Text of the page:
BEIJING—From Laos to Maryland. From his birth name, Khankham, to his legally changed name, Bob. From training in California to competing in the Beijing Olympics.
And now back home.
"They just didn't make any mistakes," Malaythong said. "Everybody makes mistakes, and it just took them awhile to make mistakes. It was, you know, 'What the hell is going on?'"
In the quarterfinals of the Olympics - the furthest an American team has ever reached - Malaythong and his partner, Howard Bach, were overmatched from the start, dropping the first eight points of the opening set and eventually losing, 21-9, 21-10.
In many ways, what Malaythong and Bach saw yesterday was a vision of how they'd like to see the sport grow in America. Beijing University of Technology Gymnasium provided quite a scene. In China, badminton is one of the most popular sports, sufficiently evidenced by the excited crowd that watched the home team dismantle the Americans.
They slapped thunder sticks and chanted endlessly. When a small pocket of Americans waved a flag in a hidden corner of the gym, the entire crowd seemed to take notice, sending boos up to the rafters.
"At least they didn't know how to speak English, just Chinese," Bach said, "so they couldn't bad-mouth us."
Between games, cheerleaders in yellow outfits and pink sneakers performed a routine that involved plenty of hopping and waving of badminton rackets.
The American team is not without its own personality. Malaythong's older sister came to the United States from communist Laos nearly 30 years ago. He followed when he was 9 years old, and his parents still live in Silver Spring. After growing up in Rockville, Malaythong has been living and training in Southern California and plans to move to Boston, where he'll coach a youth program.
Bach, once named one of People magazine's 50 hottest bachelors, exudes color. At one point in the match, Bach slapped a shot into the net. Rather than get upset, he grabbed the nearby television camera and planted a kiss on the lens.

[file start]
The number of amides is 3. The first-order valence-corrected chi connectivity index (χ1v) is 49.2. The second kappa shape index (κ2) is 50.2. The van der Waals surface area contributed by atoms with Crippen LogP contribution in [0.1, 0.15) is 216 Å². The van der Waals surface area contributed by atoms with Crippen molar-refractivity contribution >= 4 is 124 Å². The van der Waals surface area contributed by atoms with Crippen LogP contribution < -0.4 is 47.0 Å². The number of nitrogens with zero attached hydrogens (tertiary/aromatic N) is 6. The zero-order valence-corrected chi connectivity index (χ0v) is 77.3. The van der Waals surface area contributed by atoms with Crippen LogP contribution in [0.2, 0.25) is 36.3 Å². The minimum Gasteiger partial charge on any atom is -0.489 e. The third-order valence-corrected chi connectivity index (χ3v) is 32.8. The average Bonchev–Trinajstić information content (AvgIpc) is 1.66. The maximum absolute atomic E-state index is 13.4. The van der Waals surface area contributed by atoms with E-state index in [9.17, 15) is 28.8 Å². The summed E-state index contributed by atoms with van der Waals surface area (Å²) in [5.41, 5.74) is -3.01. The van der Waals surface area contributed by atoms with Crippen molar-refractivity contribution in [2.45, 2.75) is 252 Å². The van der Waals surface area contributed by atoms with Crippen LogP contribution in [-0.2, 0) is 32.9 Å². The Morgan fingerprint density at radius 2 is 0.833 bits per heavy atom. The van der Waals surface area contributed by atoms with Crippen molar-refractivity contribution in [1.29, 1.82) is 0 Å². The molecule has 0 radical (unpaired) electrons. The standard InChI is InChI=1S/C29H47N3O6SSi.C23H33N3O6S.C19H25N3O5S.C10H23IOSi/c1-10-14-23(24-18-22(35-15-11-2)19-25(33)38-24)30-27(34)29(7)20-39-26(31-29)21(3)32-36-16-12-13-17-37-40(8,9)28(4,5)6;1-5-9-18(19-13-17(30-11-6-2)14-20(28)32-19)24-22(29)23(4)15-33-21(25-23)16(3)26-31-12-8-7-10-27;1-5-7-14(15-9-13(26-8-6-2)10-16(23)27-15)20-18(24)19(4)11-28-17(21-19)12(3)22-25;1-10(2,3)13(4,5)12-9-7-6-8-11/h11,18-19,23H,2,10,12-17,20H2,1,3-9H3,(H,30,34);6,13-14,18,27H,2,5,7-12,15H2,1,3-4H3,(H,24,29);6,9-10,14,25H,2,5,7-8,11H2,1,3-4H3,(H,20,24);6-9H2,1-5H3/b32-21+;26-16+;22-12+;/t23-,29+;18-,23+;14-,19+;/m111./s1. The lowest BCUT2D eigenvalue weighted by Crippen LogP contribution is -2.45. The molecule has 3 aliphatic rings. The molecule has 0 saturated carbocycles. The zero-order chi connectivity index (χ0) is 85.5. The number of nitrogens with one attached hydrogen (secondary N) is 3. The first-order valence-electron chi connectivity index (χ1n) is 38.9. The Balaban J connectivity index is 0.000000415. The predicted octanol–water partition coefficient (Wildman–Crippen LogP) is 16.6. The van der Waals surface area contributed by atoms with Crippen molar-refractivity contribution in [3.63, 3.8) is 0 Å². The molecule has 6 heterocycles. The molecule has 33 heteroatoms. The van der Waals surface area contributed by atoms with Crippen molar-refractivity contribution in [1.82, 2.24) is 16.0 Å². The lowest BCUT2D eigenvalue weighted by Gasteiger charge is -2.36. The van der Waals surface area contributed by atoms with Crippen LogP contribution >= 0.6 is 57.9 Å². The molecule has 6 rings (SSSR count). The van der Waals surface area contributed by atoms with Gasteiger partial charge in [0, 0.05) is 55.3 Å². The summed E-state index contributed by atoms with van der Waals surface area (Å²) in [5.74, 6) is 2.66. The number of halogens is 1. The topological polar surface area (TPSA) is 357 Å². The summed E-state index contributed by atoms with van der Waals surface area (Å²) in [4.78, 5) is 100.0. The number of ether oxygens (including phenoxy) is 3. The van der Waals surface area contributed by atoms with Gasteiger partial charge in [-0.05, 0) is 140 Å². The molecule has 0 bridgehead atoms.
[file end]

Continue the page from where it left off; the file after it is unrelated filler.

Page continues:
The two have actually brought plenty of the attention to the sport back home, even if it has ruffled some feathers in the badminton community. Malaythong and Bach appeared last year in a television commercial for Vitaminwater, in which they portrayed a Chinese doubles team playing badminton against Brian Urlacher and David Ortiz. At commercial's end, Urlacher lodged a shuttlecock in Malaythong's leg.
The TV spot bore at least a slight resemblance to the quarterfinal loss against the Chinese, which highlighted how far the Americans have come but also revealed how far they've still to go.
While Malaythong was making his Olympic debut, Bach competed in 2004, too, and has high hopes for the sport back home.
"If you have someone like Tiger Woods or Roger Federer, who can consistently win, then badminton would at least have some sort of headlines," he said. "And they'd show it on SportsCenter highlights or something like that."
For a day at least, badminton did generate some buzz. Nearly a dozen U.S. reporters crowded around the pair after the loss, which hadn't happened much before.
"This is the first," Malaythong said, "and probably the last time."